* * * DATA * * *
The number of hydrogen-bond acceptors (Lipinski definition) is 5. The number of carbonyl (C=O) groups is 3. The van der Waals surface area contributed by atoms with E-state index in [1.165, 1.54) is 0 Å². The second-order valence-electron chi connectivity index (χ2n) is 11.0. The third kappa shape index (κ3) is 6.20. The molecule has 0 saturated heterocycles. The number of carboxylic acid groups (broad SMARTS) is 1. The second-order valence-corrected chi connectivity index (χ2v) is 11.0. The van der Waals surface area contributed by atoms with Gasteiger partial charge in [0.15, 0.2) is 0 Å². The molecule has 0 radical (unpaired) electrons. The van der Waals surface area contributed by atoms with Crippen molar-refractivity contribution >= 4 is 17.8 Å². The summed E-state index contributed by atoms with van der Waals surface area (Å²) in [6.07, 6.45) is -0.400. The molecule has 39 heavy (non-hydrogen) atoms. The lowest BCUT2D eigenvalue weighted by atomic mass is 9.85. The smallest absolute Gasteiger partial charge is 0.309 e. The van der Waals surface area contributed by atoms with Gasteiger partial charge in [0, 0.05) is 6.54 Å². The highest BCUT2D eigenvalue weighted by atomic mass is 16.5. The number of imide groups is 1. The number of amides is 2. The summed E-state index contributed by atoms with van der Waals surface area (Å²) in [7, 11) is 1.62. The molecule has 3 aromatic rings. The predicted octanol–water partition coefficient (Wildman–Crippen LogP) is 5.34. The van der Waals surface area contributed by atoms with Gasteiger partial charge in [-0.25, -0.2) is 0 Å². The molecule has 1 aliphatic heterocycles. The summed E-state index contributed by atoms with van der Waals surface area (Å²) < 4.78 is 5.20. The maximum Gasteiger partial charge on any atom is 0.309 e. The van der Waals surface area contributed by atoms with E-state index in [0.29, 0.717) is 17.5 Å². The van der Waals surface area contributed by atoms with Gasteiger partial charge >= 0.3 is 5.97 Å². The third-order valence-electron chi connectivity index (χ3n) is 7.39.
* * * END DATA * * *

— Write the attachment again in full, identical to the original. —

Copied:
The number of hydrogen-bond acceptors (Lipinski definition) is 5. The number of carbonyl (C=O) groups is 3. The van der Waals surface area contributed by atoms with E-state index in [1.165, 1.54) is 0 Å². The second-order valence-electron chi connectivity index (χ2n) is 11.0. The third kappa shape index (κ3) is 6.20. The molecule has 0 saturated heterocycles. The number of carboxylic acid groups (broad SMARTS) is 1. The second-order valence-corrected chi connectivity index (χ2v) is 11.0. The van der Waals surface area contributed by atoms with Gasteiger partial charge in [0.15, 0.2) is 0 Å². The molecule has 0 radical (unpaired) electrons. The van der Waals surface area contributed by atoms with Crippen molar-refractivity contribution >= 4 is 17.8 Å². The summed E-state index contributed by atoms with van der Waals surface area (Å²) in [6.07, 6.45) is -0.400. The molecule has 39 heavy (non-hydrogen) atoms. The lowest BCUT2D eigenvalue weighted by atomic mass is 9.85. The smallest absolute Gasteiger partial charge is 0.309 e. The van der Waals surface area contributed by atoms with Gasteiger partial charge in [0, 0.05) is 6.54 Å². The highest BCUT2D eigenvalue weighted by atomic mass is 16.5. The number of imide groups is 1. The number of amides is 2. The summed E-state index contributed by atoms with van der Waals surface area (Å²) in [7, 11) is 1.62. The molecule has 3 aromatic rings. The predicted octanol–water partition coefficient (Wildman–Crippen LogP) is 5.34. The van der Waals surface area contributed by atoms with Gasteiger partial charge in [-0.25, -0.2) is 0 Å². The molecule has 1 aliphatic heterocycles. The summed E-state index contributed by atoms with van der Waals surface area (Å²) < 4.78 is 5.20. The maximum Gasteiger partial charge on any atom is 0.309 e. The van der Waals surface area contributed by atoms with E-state index in [0.29, 0.717) is 17.5 Å². The van der Waals surface area contributed by atoms with Gasteiger partial charge >= 0.3 is 5.97 Å². The third-order valence-electron chi connectivity index (χ3n) is 7.39.